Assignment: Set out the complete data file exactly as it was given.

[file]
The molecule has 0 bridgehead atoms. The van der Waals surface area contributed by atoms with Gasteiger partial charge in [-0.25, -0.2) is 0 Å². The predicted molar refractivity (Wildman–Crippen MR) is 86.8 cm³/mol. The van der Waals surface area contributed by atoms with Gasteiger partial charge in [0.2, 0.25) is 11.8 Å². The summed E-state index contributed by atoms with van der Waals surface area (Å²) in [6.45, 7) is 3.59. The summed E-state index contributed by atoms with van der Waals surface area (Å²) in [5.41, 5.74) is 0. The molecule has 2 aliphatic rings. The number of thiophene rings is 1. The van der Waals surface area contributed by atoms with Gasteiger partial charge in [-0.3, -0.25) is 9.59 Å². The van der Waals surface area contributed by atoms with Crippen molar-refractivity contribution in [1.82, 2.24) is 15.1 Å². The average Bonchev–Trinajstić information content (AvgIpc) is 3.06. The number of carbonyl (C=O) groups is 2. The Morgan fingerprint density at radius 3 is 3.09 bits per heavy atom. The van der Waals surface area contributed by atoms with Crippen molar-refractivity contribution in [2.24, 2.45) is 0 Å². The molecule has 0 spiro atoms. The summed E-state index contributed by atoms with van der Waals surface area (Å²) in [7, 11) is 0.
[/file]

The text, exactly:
The molecule has 0 bridgehead atoms. The van der Waals surface area contributed by atoms with Gasteiger partial charge in [-0.25, -0.2) is 0 Å². The predicted molar refractivity (Wildman–Crippen MR) is 86.8 cm³/mol. The van der Waals surface area contributed by atoms with Gasteiger partial charge in [0.2, 0.25) is 11.8 Å². The summed E-state index contributed by atoms with van der Waals surface area (Å²) in [6.45, 7) is 3.59. The summed E-state index contributed by atoms with van der Waals surface area (Å²) in [5.41, 5.74) is 0. The molecule has 2 aliphatic rings. The number of thiophene rings is 1. The van der Waals surface area contributed by atoms with Gasteiger partial charge in [-0.3, -0.25) is 9.59 Å². The van der Waals surface area contributed by atoms with Crippen molar-refractivity contribution in [1.82, 2.24) is 15.1 Å². The average Bonchev–Trinajstić information content (AvgIpc) is 3.06. The number of carbonyl (C=O) groups is 2. The Morgan fingerprint density at radius 3 is 3.09 bits per heavy atom. The van der Waals surface area contributed by atoms with Crippen molar-refractivity contribution in [2.24, 2.45) is 0 Å². The molecule has 0 spiro atoms. The summed E-state index contributed by atoms with van der Waals surface area (Å²) in [7, 11) is 0.